On Feb. 13, Kraft Heinz (NASDAQ:KHC) stock fell 8% … and Kraft Heinz stock fell another 4% Feb. 14.
That came after Kraft Heinz reported a 5% drop in sales for the fourth quarter of 2019.
Kraft Heinz beat on earnings — coming in at 72 cents per share, above Wall Street’s estimate of 68 cents. However, revenue came in at $6.54 billion, below expectations of $6.6 billion.
Also, while Kraft Heinz’s net income came in at $182 million, switching from a net loss of -$12.57 billion a year ago, the other year-over-year numbers did not look great.
Adjusted earnings per share (EPS) are down 14.29% from 84 cents a year ago. And revenue came in 5.1% lower than the year ago’s quarter.
That huge loss from a year go stems from Kraft Heinz writing down the value of its flagship Kraft and Oscar Mayer brands by an astounding $15.4 billion in 2019.
Those “impairment charges” continued during its latest quarterly report, with Kraft Heinz writing down $666 million, including $213 million on its Maxwell House coffee brand alone.
One InvestorPlace analyst has been on the Kraft Heinz stock beat for years now – and he’s been recommending that his subscribers bet against Kraft Heinz stock for more than two years.
Here’s what he had to say late last week:
How to ‘Marie Kondo’ Your Portfolio
“This was just the latest in a long stretch of similarly miserable results for Kraft Heinz, which formed in 2015 in a merger of old, tired food giants,” InvestorPlace analyst Eric Fry said last week. For InvestorPlace, Fry is the editor of the free Smart Money eletter and Fry’s Investment Report and The Speculator.
“So it’s no surprise that Kraft Heinz’s stock has plunged over 70% in the past three years – and 40% in the past year alone,” he said.
In a recent column sent to his subscribers, Fry suggested that investors apply the “Marie Kondo method” to their portfolios in order to avoid big drops like the ones Kraft Heinz stock owners saw last week.
Marie Kondo is the “decluttering” guru and author of The Life-Changing Magic of Tidying Up who suggests asking one simple question to determine if items should stay or go from one’s household.
That question: Do the items you wish to keep “spark joy?” If not, they’ve got to go.
“This tactic can work wonders on an investment portfolio,” Eric Fry said last week. “It could declutter a pile of stocks just as effectively as a pile of socks.
As far as Kraft Heinz stock goes, here’s what Fry has to say:
Tastes change and trends change. Today’s American diet looks very different from the 1960’s version. And as diets evolve, many iconic brands become less popular and therefore less iconic.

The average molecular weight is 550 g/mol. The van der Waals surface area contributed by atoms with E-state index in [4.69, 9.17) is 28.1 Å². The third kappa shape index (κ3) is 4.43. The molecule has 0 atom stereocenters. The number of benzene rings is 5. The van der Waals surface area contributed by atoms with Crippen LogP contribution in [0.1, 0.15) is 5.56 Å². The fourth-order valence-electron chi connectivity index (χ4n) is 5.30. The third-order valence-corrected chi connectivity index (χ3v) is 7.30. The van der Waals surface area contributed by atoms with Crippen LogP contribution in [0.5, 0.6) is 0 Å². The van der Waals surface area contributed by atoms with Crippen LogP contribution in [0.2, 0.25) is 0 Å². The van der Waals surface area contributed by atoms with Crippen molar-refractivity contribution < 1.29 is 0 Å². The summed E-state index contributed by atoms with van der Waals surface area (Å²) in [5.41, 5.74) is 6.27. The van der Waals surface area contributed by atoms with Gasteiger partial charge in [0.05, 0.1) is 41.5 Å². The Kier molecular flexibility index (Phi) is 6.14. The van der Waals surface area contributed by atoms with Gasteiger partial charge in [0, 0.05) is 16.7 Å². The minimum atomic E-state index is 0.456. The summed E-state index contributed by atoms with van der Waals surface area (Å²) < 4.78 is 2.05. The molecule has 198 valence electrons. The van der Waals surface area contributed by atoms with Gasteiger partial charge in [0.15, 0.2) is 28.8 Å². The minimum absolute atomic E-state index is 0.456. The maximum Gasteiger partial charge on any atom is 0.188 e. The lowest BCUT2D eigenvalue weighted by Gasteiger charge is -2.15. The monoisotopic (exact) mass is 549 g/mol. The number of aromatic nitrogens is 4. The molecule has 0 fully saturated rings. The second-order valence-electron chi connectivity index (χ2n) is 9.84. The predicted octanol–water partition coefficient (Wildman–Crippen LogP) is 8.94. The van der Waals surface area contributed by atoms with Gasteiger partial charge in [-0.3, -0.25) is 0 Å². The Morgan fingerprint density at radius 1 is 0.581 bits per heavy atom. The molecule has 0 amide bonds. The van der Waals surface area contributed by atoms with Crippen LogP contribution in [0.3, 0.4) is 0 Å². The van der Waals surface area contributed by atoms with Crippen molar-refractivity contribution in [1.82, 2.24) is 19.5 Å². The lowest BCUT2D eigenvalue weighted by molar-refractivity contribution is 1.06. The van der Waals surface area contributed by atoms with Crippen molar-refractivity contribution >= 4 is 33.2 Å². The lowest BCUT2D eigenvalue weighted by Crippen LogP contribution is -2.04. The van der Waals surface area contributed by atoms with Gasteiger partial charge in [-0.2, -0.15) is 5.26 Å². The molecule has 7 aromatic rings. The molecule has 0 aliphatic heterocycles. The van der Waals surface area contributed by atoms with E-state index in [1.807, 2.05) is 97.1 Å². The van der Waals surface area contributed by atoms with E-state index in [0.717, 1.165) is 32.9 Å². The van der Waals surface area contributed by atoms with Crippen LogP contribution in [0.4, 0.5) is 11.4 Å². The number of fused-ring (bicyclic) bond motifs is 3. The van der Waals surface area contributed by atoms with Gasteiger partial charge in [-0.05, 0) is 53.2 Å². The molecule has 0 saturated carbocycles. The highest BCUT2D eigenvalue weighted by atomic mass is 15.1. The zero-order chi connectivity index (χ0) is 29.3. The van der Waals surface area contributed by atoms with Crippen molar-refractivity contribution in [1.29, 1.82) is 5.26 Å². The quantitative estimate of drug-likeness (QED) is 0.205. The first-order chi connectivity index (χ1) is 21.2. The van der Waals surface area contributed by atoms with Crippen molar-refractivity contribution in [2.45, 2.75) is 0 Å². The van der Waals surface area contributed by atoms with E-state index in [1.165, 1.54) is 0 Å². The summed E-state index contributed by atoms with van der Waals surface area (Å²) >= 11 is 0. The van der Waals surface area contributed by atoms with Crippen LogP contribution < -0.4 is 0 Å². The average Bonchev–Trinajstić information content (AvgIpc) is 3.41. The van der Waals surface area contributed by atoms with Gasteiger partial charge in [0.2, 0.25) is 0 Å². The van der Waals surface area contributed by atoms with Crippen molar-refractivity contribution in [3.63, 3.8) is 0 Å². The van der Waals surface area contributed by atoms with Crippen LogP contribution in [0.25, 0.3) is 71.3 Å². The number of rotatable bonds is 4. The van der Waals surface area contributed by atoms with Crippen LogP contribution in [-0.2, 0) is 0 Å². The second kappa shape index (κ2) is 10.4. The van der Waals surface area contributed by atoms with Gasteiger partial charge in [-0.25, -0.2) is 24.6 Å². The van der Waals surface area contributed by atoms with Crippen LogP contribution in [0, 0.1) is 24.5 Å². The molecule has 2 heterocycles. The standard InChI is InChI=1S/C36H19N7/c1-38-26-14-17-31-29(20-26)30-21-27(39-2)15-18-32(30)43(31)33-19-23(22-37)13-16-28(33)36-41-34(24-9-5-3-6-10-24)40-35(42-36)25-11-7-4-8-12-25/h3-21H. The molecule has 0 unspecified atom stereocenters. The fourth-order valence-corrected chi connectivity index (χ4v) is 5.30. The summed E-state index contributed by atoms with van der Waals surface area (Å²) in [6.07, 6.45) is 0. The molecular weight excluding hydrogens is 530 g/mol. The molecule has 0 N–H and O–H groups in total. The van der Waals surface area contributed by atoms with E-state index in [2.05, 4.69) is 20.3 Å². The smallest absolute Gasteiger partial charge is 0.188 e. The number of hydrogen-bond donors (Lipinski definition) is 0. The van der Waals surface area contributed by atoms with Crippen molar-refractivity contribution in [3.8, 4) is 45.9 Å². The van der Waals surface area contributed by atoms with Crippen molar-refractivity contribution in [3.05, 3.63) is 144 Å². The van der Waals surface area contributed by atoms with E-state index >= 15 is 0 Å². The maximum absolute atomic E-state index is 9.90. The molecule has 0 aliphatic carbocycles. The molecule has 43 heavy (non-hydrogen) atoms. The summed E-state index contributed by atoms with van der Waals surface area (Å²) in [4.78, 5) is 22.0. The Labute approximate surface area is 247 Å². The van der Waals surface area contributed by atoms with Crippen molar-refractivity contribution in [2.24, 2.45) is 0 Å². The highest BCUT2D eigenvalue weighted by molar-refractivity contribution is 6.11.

Think of what Kraft Heinz has in its own portfolio: Heinz ketchup and Kraft Macaroni & Cheese, of course … plus processed pantry staples like Jell-O, Oscar Mayer, Velveeta and Lunchables.
Does any of that ‘spark joy?'”
Fry has been on Kraft Heinz stock’s case for a while now.
A Formula for Failure
In mid-2017, he urged his subscribers to bet against KHC stock by buying long-term put options on the stock.
“I based much of that recommendation on the fact that Kraft Heinz’s debt was rising, while its revenues were slumping,” Fry said last week. “But despite these obvious negative trends, Kraft Heinz stock was trading at very lofty valuations.”
The chart below shows that the recent revenue trend at Kraft Heinz has not been a good one.
Less than one year after Fry issued that alert, Kraft Heinz stock was down more than 35%. Two years later, the stock had plummeted more than 60% … and now it’s sinking further.
“Importantly, Kraft Heinz stock tumbled lower even though the overall market was heading higher,” Fry said.
Imagine if you purchased $10,000 worth of Kraft Heinz stock on June 30, 2017, while another investor simply purchased $10,000 worth of an S&P 500 Index fund.
Today, less than three years later, the investor who bought the index fund would be sitting on $14,650, while the investor who bought Kraft Heinz stock would have just $3,500 left from the original investment.
You certainly can’t build wealth by turning $10,000 into $3,500.
The Bottom Line on Kraft Heinz Stock
While many investors thought Kraft Heinz would cut its dividend after its poor quarterly report last week, the company surprised by holding firm on its $0.40-per-share quarterly payout.
That’s led some investors to think Kraft Heinz stock is still worth investing in – that it’s a “turnaround play” that you’ll get paid for holding while it makes its comeback.
“That’s a trap,” Eric Fry now says. “The day after Kraft Heinz reported those disappointing earnings, two ratings agencies downgraded the company’s debt. You can’t escape a downward spiral like this one once you fall in… and neither can Kraft Heinz stock.”
But you can minimize your risk of loss by Marie Kondo’ing your portfolio, Fry says, by purging it of stocks that don’t spark joy.
“You simply can’t afford to hold these stocks in your portfolio any longer,” he says. “However, there are plenty of stocks out there that do spark joy.”
In every sector, new companies are taking advantage of new technologies and completely disrupting the status quo.
Their investors are getting rich.
For 25 more companies all investors should purge from their portfolio, you don’t want to miss a special presentation that Eric Fry put together.
To view it, click here.
P.S. Something remarkable happened to Eric Fry recently while visiting America’s richest ZIP code, which is located far from Manhattan, Palm Beach, and Beverly Hills. First, someone smashed his car windows and stole thousands of dollars’ worth of video equipment.
But the good news is, he also found an incredible opportunity that could make you a lot of money – and it has nothing to do with real estate. Eric thinks this could be his next 1,000% winner. He’s giving away the details here.